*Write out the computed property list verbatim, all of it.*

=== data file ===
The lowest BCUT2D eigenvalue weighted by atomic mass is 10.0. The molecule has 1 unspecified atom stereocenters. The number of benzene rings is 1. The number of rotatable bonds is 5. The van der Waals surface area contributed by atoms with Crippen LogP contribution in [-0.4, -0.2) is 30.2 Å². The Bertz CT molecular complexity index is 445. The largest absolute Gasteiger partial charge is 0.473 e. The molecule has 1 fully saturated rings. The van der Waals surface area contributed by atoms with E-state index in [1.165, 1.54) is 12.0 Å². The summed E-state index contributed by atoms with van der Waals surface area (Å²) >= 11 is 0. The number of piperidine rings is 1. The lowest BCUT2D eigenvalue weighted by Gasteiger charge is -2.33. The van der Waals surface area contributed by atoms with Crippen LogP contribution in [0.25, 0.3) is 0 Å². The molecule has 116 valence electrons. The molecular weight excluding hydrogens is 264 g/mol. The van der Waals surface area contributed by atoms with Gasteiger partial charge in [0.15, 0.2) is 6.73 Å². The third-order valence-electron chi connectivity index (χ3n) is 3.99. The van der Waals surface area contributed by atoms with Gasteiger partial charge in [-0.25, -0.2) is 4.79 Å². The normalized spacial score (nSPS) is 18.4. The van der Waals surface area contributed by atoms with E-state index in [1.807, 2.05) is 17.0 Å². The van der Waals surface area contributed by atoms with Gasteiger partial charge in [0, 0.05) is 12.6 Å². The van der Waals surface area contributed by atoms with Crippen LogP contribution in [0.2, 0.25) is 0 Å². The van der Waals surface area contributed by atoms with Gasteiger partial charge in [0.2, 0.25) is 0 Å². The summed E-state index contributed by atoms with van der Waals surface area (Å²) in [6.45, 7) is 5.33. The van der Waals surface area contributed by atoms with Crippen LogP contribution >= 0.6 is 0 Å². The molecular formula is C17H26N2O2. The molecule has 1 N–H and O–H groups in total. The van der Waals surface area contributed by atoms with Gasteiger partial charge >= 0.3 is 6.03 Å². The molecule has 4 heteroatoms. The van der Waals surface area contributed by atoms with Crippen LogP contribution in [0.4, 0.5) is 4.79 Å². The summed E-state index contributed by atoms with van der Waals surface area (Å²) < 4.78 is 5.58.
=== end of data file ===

The lowest BCUT2D eigenvalue weighted by atomic mass is 10.0. The molecule has 1 unspecified atom stereocenters. The number of benzene rings is 1. The number of rotatable bonds is 5. The van der Waals surface area contributed by atoms with Crippen LogP contribution in [-0.4, -0.2) is 30.2 Å². The Bertz CT molecular complexity index is 445. The largest absolute Gasteiger partial charge is 0.473 e. The molecule has 1 fully saturated rings. The van der Waals surface area contributed by atoms with E-state index in [1.165, 1.54) is 12.0 Å². The summed E-state index contributed by atoms with van der Waals surface area (Å²) >= 11 is 0. The number of piperidine rings is 1. The lowest BCUT2D eigenvalue weighted by Gasteiger charge is -2.33. The van der Waals surface area contributed by atoms with Crippen LogP contribution in [0.25, 0.3) is 0 Å². The molecule has 116 valence electrons. The molecular weight excluding hydrogens is 264 g/mol. The van der Waals surface area contributed by atoms with Gasteiger partial charge in [0.15, 0.2) is 6.73 Å². The third-order valence-electron chi connectivity index (χ3n) is 3.99. The van der Waals surface area contributed by atoms with Gasteiger partial charge in [-0.25, -0.2) is 4.79 Å². The normalized spacial score (nSPS) is 18.4. The van der Waals surface area contributed by atoms with E-state index in [1.807, 2.05) is 17.0 Å². The van der Waals surface area contributed by atoms with Gasteiger partial charge in [0, 0.05) is 12.6 Å². The van der Waals surface area contributed by atoms with Crippen LogP contribution in [0.2, 0.25) is 0 Å². The van der Waals surface area contributed by atoms with Gasteiger partial charge in [0.2, 0.25) is 0 Å². The summed E-state index contributed by atoms with van der Waals surface area (Å²) in [6.45, 7) is 5.33. The van der Waals surface area contributed by atoms with Crippen LogP contribution >= 0.6 is 0 Å². The molecular formula is C17H26N2O2. The molecule has 1 N–H and O–H groups in total. The van der Waals surface area contributed by atoms with Gasteiger partial charge >= 0.3 is 6.03 Å². The molecule has 4 heteroatoms. The van der Waals surface area contributed by atoms with Crippen LogP contribution in [0.4, 0.5) is 4.79 Å². The summed E-state index contributed by atoms with van der Waals surface area (Å²) < 4.78 is 5.58.